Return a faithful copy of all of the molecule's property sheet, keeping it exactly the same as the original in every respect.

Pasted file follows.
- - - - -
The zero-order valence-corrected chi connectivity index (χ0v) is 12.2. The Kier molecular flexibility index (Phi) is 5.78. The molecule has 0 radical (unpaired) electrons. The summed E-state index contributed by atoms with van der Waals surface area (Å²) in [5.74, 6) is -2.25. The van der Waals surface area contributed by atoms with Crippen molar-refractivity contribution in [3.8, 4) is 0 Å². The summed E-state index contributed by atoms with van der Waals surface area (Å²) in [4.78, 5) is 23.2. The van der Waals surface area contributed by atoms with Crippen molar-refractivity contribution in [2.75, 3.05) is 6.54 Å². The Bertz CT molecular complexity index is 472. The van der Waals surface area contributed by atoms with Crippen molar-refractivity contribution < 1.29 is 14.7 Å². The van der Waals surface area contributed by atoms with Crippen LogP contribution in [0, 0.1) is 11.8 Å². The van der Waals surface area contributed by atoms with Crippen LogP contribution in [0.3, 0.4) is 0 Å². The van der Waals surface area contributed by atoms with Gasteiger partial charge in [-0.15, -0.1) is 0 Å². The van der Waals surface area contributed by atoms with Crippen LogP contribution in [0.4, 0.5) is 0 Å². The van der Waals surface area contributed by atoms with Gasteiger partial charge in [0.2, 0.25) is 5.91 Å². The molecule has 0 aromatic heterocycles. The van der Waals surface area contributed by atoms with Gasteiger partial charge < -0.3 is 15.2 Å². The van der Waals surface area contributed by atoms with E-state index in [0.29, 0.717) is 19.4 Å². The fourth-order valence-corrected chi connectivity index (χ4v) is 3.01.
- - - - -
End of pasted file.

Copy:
The zero-order valence-corrected chi connectivity index (χ0v) is 12.2. The Kier molecular flexibility index (Phi) is 5.78. The molecule has 0 radical (unpaired) electrons. The summed E-state index contributed by atoms with van der Waals surface area (Å²) in [5.74, 6) is -2.25. The van der Waals surface area contributed by atoms with Crippen molar-refractivity contribution in [3.8, 4) is 0 Å². The summed E-state index contributed by atoms with van der Waals surface area (Å²) in [4.78, 5) is 23.2. The van der Waals surface area contributed by atoms with Crippen molar-refractivity contribution in [2.75, 3.05) is 6.54 Å². The Bertz CT molecular complexity index is 472. The van der Waals surface area contributed by atoms with Crippen molar-refractivity contribution < 1.29 is 14.7 Å². The van der Waals surface area contributed by atoms with Crippen LogP contribution in [0, 0.1) is 11.8 Å². The van der Waals surface area contributed by atoms with Crippen LogP contribution in [0.3, 0.4) is 0 Å². The van der Waals surface area contributed by atoms with Gasteiger partial charge in [-0.15, -0.1) is 0 Å². The van der Waals surface area contributed by atoms with Crippen LogP contribution in [0.4, 0.5) is 0 Å². The van der Waals surface area contributed by atoms with Gasteiger partial charge in [0.2, 0.25) is 5.91 Å². The molecule has 0 aromatic heterocycles. The van der Waals surface area contributed by atoms with Gasteiger partial charge < -0.3 is 15.2 Å². The van der Waals surface area contributed by atoms with E-state index in [0.29, 0.717) is 19.4 Å². The fourth-order valence-corrected chi connectivity index (χ4v) is 3.01.